ATTN, Seasonnaires: Patience is A Virtue

With many of our ski resorts open, or scheduled to be open within the week, it’s time to say with a sigh of relief that the “Shoulder Season” is over.  So, in an unorthodox move, Mountain Life would like to speak directly to a certain demographic: those people that are on Winter #2 – certainly not new people, but not quite classed as revered “local” status…


Hi guys.

Your first season was undoubtedly a riot, likely because of multiple reasons, including partying, bonding, and (if you’re lucky) sleeping with your peers. As well as this, you probably learned to slide on some snow equipment for the first time to a degree of competence. Everybody’s new to skiing at some point; this writer included.

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So, with the fervour surrounding your community as to the slowly descending snowline, everyone is just super-friggin’-pumped to get back up there and slay their favourite runs. Giv’er hell just like last winter, right?

You, probably, last year.
You, probably, last year.

Just do me a favour and re-read the title of this article.

It’s so tempting to go off half-cocked, and by doing so you, the relatively new skier or snowboarder, are liable to injury. These can be minor like bumps and bruises, or they can be what we call “season enders” – something I’m sure you don’t want at the season’s start. Here are a couple of warning signs that may seem like a great idea until you’re in the air, waiting for an impact you can’t see coming. I guarantee you, your mind will be exclaiming the swear word of your choice.

Not pictured: November.

Stay on the trail. Stay on the trail. STAY ON THE TRAIL. Access to those sweet floaty pillows, or those hidden tree runs may look tempting at the entrance, but right around the corner, where the trees get thicker, the snow won’t meet you there till the new year at least (unless you’re in Buffalo, NY apparently). If you’re lucky, you’ll recognise that you’re going to be hiking over top of a butt-load of firewood before getting back on the groomers. If not, your ski or board could end up under a fallen tree and can bend your leg in any direction except the one it’s designed to. At which point, you better pray you have generous and understanding parents, or a job that allows sitting.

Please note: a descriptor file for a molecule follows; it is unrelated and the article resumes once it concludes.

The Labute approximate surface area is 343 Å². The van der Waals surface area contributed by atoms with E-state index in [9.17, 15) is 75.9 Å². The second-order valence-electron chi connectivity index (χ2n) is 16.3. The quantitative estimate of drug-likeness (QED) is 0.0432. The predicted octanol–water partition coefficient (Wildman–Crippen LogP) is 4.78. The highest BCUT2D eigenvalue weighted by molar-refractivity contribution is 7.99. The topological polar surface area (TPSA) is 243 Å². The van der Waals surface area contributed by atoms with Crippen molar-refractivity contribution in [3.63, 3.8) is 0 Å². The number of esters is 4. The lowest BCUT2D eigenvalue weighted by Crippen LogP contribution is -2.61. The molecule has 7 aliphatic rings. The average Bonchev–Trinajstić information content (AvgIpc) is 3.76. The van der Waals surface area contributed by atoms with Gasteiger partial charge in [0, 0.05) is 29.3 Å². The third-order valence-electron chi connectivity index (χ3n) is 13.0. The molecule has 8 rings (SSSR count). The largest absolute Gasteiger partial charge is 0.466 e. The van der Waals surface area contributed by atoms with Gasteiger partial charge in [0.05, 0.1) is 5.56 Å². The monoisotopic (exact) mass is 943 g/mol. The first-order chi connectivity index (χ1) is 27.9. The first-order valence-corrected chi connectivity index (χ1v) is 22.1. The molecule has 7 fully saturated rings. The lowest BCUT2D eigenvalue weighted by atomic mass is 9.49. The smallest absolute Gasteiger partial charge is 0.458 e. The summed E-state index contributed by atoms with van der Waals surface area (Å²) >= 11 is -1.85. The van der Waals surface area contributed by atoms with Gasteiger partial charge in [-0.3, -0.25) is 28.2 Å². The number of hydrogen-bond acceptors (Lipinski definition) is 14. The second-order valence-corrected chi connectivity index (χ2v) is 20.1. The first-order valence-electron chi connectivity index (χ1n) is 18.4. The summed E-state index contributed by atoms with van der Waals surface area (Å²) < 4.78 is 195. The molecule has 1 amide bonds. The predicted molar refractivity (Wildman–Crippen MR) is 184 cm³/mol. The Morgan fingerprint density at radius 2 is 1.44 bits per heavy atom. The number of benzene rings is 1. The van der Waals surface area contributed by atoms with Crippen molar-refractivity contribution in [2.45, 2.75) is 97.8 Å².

Ok, so no trees. But even before that – before you even have your pass, it’s tempting to practice your park skills, right? All you need is some PVC piping and a gradient for a run-in! Send it, bro!

Oh, and don’t forget you’ll need enough snow to cushion your landing, because broken arms totally mess with your shred day count. 6 inches of fresh and fluffy ain’t jack when it’s on top of rocks, dirt and empty PBRs.

This is not a feature. Yet…

At the risk of sounding like an old man, people today are used to this sense of instant gratification – when literally anything you care to find is immediate and accessible online, it’s no surprise. So of course it stands to reason that we should expect the same in reality. Sadly this isn’t the case, and every year some halfwit is in traction before Christmas, or on his way home for ACL surgery (and this is still a long way off).

Take it from the lifers: it’s always way more fun to ski on no snow at the end of the year, not the beginning.

Have fun out there!

Mountain Life